Villagers and nomads in Western and Central Asia made flat-woven saddlebags and storage bags used in daily life and as cargo bags during migration.
The bags with two decorated pouches are the saddlebags which were made in various sizes. The smallest was used on donkeys whilst the largest ones were used on horses and camels. The majority of them are brocaded or tapestry woven, with wool on cotton or wool on wool.
They were woven in a single long piece : first the front for one pouch; then a long section for the back of the pouch, the middle of the saddlebag and the back of the second pouch; at the end the second pouch front. The bag was assembled by folding each pouch first and then stitched along the sides of the pouches.
These bags are three-dimensional large bags made by nomads. They were typically made in pairs which could be balanced over the backs of camels during migration. Most of them were intricately colourful woven soumak on the two side panels and the two end panels. The bottom part is plain or striped woven.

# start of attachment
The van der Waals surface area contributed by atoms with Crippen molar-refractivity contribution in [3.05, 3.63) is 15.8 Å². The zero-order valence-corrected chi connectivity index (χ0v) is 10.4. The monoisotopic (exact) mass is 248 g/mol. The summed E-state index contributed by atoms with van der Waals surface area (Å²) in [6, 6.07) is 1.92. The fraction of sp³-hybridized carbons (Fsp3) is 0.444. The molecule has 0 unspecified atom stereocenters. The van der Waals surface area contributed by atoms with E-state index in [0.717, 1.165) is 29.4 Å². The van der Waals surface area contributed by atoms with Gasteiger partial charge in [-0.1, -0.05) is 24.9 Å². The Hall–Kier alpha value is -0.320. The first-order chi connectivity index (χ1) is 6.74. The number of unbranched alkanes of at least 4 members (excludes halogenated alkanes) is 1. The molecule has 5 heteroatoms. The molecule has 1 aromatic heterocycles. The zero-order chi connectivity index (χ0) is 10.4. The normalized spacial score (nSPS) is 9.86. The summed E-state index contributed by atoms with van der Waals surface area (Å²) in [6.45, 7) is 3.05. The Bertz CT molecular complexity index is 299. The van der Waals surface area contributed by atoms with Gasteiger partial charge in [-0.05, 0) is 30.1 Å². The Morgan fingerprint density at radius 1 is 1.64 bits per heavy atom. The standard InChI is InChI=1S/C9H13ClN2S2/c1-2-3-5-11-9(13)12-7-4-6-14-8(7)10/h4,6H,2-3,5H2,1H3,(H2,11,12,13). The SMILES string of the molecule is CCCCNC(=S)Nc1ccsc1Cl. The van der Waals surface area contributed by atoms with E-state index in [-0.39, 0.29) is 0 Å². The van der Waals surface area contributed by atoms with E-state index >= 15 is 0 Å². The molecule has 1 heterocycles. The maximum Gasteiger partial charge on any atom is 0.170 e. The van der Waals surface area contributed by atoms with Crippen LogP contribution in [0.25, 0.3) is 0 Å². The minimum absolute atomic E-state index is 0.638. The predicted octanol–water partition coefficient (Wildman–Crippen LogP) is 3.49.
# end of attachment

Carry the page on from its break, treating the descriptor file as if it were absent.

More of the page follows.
They were woven in three parts : a piece including the two decorated side panels with a central panel which would make the bottom of the bag. The two decorated panels were woven separately, after which the three parts were assembled together. There were two types of mafrash used by nomads on the backs of camels during migration, and for storage of bedding : the rectangular bag similar to an open box and the storage bag which was reinforced with strong leather straps and massive leather handles.
Storage sacks, ala çuval from Middle Eastern and Central Asia
These sacks are simple, plain woven, utilitarian bags for day-to- day life made of wool or cotton. There are two kinds of ala çuval : One features a decorated front with horizontal brocaded bands and a back with simpler bands.
They used to be woven in one single piece, folded and stitched on the two sides. Some of them have card woven straps sewn onto the sides which were used as handles.
Often called “grain sacks”, they are mostly used for clothing and other possessions. The other kind is a large and flat-woven piece with series of plain stripes (or not) on each side of two fully decorated panels in the centre, the two ends stitched together to form a tube and stitched across the bottom.
In this way one decorated panel appears on the front and back of the bag and the stripes are vertical. Some have often been opened as they came from the loom and used as a floor rug.